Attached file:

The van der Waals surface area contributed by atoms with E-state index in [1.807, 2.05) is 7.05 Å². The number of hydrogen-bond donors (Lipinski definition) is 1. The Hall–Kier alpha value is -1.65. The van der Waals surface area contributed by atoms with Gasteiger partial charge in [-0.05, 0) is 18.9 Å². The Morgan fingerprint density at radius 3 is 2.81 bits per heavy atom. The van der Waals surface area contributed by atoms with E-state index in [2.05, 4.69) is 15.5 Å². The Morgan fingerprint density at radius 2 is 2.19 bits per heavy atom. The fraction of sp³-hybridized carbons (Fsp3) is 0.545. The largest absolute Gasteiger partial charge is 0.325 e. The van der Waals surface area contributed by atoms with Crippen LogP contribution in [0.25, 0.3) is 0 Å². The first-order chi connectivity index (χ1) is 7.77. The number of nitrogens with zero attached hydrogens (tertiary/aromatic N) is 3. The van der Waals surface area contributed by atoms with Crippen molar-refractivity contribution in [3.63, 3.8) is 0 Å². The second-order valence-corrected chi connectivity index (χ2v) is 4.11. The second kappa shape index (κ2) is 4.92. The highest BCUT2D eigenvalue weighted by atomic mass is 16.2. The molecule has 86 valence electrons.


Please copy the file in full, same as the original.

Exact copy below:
The van der Waals surface area contributed by atoms with E-state index in [1.807, 2.05) is 7.05 Å². The number of hydrogen-bond donors (Lipinski definition) is 1. The Hall–Kier alpha value is -1.65. The van der Waals surface area contributed by atoms with Gasteiger partial charge in [-0.05, 0) is 18.9 Å². The Morgan fingerprint density at radius 3 is 2.81 bits per heavy atom. The van der Waals surface area contributed by atoms with E-state index in [2.05, 4.69) is 15.5 Å². The Morgan fingerprint density at radius 2 is 2.19 bits per heavy atom. The fraction of sp³-hybridized carbons (Fsp3) is 0.545. The largest absolute Gasteiger partial charge is 0.325 e. The van der Waals surface area contributed by atoms with Crippen LogP contribution in [0.25, 0.3) is 0 Å². The first-order chi connectivity index (χ1) is 7.77. The number of nitrogens with zero attached hydrogens (tertiary/aromatic N) is 3. The van der Waals surface area contributed by atoms with Crippen molar-refractivity contribution in [3.63, 3.8) is 0 Å². The second-order valence-corrected chi connectivity index (χ2v) is 4.11. The second kappa shape index (κ2) is 4.92. The highest BCUT2D eigenvalue weighted by atomic mass is 16.2. The molecule has 86 valence electrons.